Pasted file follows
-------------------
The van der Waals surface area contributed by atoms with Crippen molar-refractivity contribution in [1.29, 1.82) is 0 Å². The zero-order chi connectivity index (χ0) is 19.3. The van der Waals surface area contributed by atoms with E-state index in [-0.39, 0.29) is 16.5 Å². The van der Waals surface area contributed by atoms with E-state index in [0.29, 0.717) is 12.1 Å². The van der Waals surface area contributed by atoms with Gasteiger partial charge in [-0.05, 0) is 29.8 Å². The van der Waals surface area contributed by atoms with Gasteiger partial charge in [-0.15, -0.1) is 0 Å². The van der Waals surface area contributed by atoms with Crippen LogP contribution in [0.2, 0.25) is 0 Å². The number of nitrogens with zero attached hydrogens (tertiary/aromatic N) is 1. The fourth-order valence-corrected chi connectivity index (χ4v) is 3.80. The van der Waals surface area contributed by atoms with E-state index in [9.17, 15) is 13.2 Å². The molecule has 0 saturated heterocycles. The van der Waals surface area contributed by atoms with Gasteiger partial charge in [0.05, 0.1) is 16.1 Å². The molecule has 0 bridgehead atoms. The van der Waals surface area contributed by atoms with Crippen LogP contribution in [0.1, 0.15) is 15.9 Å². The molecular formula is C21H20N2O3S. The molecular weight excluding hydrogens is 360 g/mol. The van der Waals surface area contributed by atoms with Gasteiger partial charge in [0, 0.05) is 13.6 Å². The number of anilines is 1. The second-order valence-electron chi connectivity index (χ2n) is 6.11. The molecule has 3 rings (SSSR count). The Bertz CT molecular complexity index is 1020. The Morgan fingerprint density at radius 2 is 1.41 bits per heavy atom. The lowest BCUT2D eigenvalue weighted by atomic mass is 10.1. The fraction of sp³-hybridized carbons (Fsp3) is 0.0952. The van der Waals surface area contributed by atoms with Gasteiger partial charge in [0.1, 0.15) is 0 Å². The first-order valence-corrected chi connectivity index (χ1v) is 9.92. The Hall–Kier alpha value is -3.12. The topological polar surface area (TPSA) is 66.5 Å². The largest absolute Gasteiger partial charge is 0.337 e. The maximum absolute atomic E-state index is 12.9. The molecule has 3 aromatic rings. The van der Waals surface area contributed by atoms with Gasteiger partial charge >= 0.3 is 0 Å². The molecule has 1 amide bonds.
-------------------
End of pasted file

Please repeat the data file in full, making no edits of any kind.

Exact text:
The van der Waals surface area contributed by atoms with Crippen molar-refractivity contribution in [1.29, 1.82) is 0 Å². The zero-order chi connectivity index (χ0) is 19.3. The van der Waals surface area contributed by atoms with E-state index in [-0.39, 0.29) is 16.5 Å². The van der Waals surface area contributed by atoms with E-state index in [0.29, 0.717) is 12.1 Å². The van der Waals surface area contributed by atoms with Gasteiger partial charge in [-0.05, 0) is 29.8 Å². The van der Waals surface area contributed by atoms with Gasteiger partial charge in [-0.15, -0.1) is 0 Å². The van der Waals surface area contributed by atoms with Crippen LogP contribution in [0.2, 0.25) is 0 Å². The number of nitrogens with zero attached hydrogens (tertiary/aromatic N) is 1. The fourth-order valence-corrected chi connectivity index (χ4v) is 3.80. The van der Waals surface area contributed by atoms with E-state index in [9.17, 15) is 13.2 Å². The molecule has 0 saturated heterocycles. The van der Waals surface area contributed by atoms with Gasteiger partial charge in [0.05, 0.1) is 16.1 Å². The molecule has 0 bridgehead atoms. The van der Waals surface area contributed by atoms with Crippen LogP contribution in [0.1, 0.15) is 15.9 Å². The molecular formula is C21H20N2O3S. The molecular weight excluding hydrogens is 360 g/mol. The van der Waals surface area contributed by atoms with Gasteiger partial charge in [0, 0.05) is 13.6 Å². The number of anilines is 1. The second-order valence-electron chi connectivity index (χ2n) is 6.11. The molecule has 3 rings (SSSR count). The Bertz CT molecular complexity index is 1020. The Morgan fingerprint density at radius 2 is 1.41 bits per heavy atom. The lowest BCUT2D eigenvalue weighted by atomic mass is 10.1. The fraction of sp³-hybridized carbons (Fsp3) is 0.0952. The van der Waals surface area contributed by atoms with Gasteiger partial charge in [0.1, 0.15) is 0 Å². The first-order valence-corrected chi connectivity index (χ1v) is 9.92. The Hall–Kier alpha value is -3.12. The topological polar surface area (TPSA) is 66.5 Å². The largest absolute Gasteiger partial charge is 0.337 e. The maximum absolute atomic E-state index is 12.9. The molecule has 3 aromatic rings. The van der Waals surface area contributed by atoms with Gasteiger partial charge >= 0.3 is 0 Å². The molecule has 1 amide bonds.